What worked in the past, may not work now

I learned that every time you set foot on stage, is a new and different experience.  What has worked in the past may not work now and that I can never rest on my past success (or even my current success in related fields).  The next show I was cast in (with the same director…so apparently, I was forgiven) started completely fresh.  My approach to the script had changed and I was READY…then COVID hit and the show was cancelled.  I wanted so badly to “get back on the horse”, but I guess I’ll just have to hang out around the stables for a while longer before I get my chance.


Owner/Creative Director
Scott Swenson Creative Development LLC

Life of a Rock Star

My name is Zach Bellas. I have been a professional touring musician for the past eleven years and also run an independent label in the Washington DC area.
Right now I front a three-piece rock band called Zach Bellas. My bomb story, however, happened when I was playing lead guitar in The Pasadena Band back in 2016.
I had recently just joined the band and we instantly went out on a six or seven week nationwide tour. The band is based in Baltimore and when we got back, they had planned a farewell show for their original guitar player whose shoes I was filling.
They’re wasn’t a ton of planning for the show and I didn’t even know if I was going to perform at all that night or if the other guitar player would do the whole show as his last hurrah.
The venue wasn’t huge, but it was over sold out. 450 people or so were packed in this place and everyone wanted to buy the new guitar player – me – a shot of Jameson. I should mention they pour shots with a heavy hand in Baltimore.

Drinks on the house

I hadn’t eaten all day and started the evening with a bottle of champagne my girlfriend brought since she hadn’t seen me in almost two months. So, I’m getting pretty drunk when all of a sudden I hear ‘Everyone, we would like to introduce our new guitar player. Zach come on up here.’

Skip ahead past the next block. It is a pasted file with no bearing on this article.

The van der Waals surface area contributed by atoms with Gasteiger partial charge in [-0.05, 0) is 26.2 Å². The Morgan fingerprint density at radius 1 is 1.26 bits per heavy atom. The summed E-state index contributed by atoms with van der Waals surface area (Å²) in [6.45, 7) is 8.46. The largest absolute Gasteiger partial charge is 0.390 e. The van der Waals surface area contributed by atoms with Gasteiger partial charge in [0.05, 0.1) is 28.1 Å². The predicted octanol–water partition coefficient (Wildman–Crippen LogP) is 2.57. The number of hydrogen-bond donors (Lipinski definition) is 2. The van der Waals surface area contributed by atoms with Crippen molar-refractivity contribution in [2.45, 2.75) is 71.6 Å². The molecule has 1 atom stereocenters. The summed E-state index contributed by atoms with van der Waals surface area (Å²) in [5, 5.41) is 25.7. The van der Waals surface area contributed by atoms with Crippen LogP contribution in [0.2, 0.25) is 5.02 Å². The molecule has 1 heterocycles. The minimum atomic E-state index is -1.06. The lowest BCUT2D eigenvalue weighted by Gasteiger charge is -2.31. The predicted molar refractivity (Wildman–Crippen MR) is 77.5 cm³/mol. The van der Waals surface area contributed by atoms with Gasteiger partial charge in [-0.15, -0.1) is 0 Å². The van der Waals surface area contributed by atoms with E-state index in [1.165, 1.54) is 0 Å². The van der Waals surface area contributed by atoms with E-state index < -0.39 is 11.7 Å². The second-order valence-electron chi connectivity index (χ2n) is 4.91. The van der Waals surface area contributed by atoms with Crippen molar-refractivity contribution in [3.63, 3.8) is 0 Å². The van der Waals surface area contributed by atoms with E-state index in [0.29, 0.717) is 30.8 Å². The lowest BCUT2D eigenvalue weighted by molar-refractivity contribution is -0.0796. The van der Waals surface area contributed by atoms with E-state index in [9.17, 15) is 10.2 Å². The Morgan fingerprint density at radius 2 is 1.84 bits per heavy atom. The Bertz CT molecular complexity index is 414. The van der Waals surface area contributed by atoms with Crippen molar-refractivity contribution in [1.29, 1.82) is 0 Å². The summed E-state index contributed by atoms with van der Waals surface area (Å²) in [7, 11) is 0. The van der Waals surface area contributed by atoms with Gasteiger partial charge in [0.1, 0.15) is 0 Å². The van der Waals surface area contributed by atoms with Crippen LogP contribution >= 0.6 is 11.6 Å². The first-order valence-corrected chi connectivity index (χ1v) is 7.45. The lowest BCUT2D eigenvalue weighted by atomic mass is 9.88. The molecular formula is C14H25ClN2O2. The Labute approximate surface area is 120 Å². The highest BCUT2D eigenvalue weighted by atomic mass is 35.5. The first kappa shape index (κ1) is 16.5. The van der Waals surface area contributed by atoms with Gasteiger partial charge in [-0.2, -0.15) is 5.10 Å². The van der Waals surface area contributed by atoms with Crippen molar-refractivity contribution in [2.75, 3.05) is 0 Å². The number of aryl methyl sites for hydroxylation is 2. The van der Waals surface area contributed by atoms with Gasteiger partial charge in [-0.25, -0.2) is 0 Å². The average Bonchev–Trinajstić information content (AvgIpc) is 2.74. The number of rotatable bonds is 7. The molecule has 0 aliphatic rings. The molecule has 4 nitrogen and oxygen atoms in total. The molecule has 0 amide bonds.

I knew I had been drinking a lot, but I felt pretty good and thought ‘I got this’. The second I got on stage and strapped the guitar on however, I instantly knew ‘I do not got this’.
As soon as we started playing, I was a complete mess and I knew it was going really bad but couldn’t do anything about it at this point.
The next few minutes are a blur, but it ends with the bass player whispering in my ear ‘Get the f*ck off the stage’ which resulted in me ripping a mic off of the chord and throwing it at his head (or so I hear) grabbing all my gear and marching out of the bar. I walked through downtown Baltimore with my amp, guitar and pedalboard about half a mile to my hotel.
Thought for sure I was fired. But the next morning I got a call ‘Hey man, we gotta head to Virginia Beach in a couple hours. You ready?’
Turns out this type of thing is par for the course in that band and over the next couple years, we would all take turns getting a little too drunk for the show. Never as bad as that night though.
Definitely learned to drink after the show.

Acting is a team sport

My name is Mycah Bacchus and I am a business owner and performer based in Los Angeles CA. During a theatre performance I had a new duel monologue to do which consisted of two actors splitting the monologue, so if one actor messed up one line the whole thing messed up. I was the one who messed up! What I learned was that 1 – acting is a team sport. My partner in the monologue helped me get through it and put me back on track and 2- its never as bad as we think it is. Sometimes as actors we think its the end of the world because we pride ourselves on performances we work so hard for. But, sometimes we mess up. And thats ok. There is always something you can learn from failure as an artist.
What can you learn from failure as an artist?